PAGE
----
Yesterday we reported that Dell had stopped shipping some of its Alienware equipment to California, Colorado, Hawaii, Oregon, Vermont and Washington because the machines were falling short of the energy requirements recently imposed in those states. A bit confusing, one model in particular did not become effective, while others with almost the same specifications did not.
(embed) https://www.youtube.com/watch?v=N5fc5ZX6Kzk (/ embed)
Popular YouTube hardware JayZTwoCents posted a video exploring what’s going on here and, predictably, for anything related to the legislation, isn’t entirely straightforward. Essentially, though, high-end video game equipment will be exempt from these regulations, and the regulations themselves are a bit odd, as they are mostly concerned with looking at power consumption when the machine is idle.
True, the new rules do not care about the amount of energy your machine consumes when you use it, but rather when it is not.
As noted in the original story, the way you calculate power consumption, which includes many extras and add-ons, is tricky. This is not helped by the fact that the document that contains more details about what is required of these machines is really missing from the official Site of the California Energy Commission. The link only points to this missing PDF.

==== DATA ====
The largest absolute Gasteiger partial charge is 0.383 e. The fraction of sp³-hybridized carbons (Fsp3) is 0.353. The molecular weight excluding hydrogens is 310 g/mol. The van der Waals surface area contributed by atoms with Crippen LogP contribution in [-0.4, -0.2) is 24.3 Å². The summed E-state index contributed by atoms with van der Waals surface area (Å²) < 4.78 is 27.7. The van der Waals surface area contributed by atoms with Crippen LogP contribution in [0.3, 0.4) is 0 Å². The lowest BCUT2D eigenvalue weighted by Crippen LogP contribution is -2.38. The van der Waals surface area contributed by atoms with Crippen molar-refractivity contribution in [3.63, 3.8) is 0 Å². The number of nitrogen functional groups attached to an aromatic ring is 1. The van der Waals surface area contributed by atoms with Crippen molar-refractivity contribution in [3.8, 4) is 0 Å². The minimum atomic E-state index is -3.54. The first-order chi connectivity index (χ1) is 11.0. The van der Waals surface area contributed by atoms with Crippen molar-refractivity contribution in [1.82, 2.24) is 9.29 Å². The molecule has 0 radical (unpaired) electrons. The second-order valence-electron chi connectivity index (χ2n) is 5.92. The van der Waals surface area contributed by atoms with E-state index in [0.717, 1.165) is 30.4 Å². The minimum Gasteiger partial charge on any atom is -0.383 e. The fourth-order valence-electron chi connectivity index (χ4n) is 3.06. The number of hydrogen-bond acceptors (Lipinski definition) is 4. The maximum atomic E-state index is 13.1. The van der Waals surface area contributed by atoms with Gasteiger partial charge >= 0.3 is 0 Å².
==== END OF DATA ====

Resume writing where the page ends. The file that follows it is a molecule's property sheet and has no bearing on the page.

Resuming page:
Essentially, however, the more expandable a machine is, the greater the consumption of idle power. This seems strange, as surely the goal here is to encourage people to use more efficient machines.
Regarding the exemption criteria, documents on the Intel website explains the details a little more clearly. If a machine is considered a high-expansion computer, it is exempt from the rules that came into force on July 1.
To enter this category, the PC needs at least a 600 W power supply and a discrete graphics card with a frame buffer of 600 GB / s or higher. Again, it covers high-end gaming machines with high-end graphics cards, such as the GeForce RTX 3080 (760 GB / s) and RTX 3090 (936 GB / s), but does not include mid-range cards anymore. aware the RTX 3060 (360 GB / s) or the Radeon RX 6700 XT (512 GB / s).
Let's go back to the original story about Alienware machine, the model that can be sent to California, et al. the CEC must have been cleaned up for sale, while the different SKUs have not. It's that simple. You can customize this clean machine and use it as a basis for your compilation if you live in one of these states, so there is at least one solution.
We will continue to study this and see how things are set up for more modest gaming computers, because right now they seem to be at a serious disadvantage even though they consume much less energy.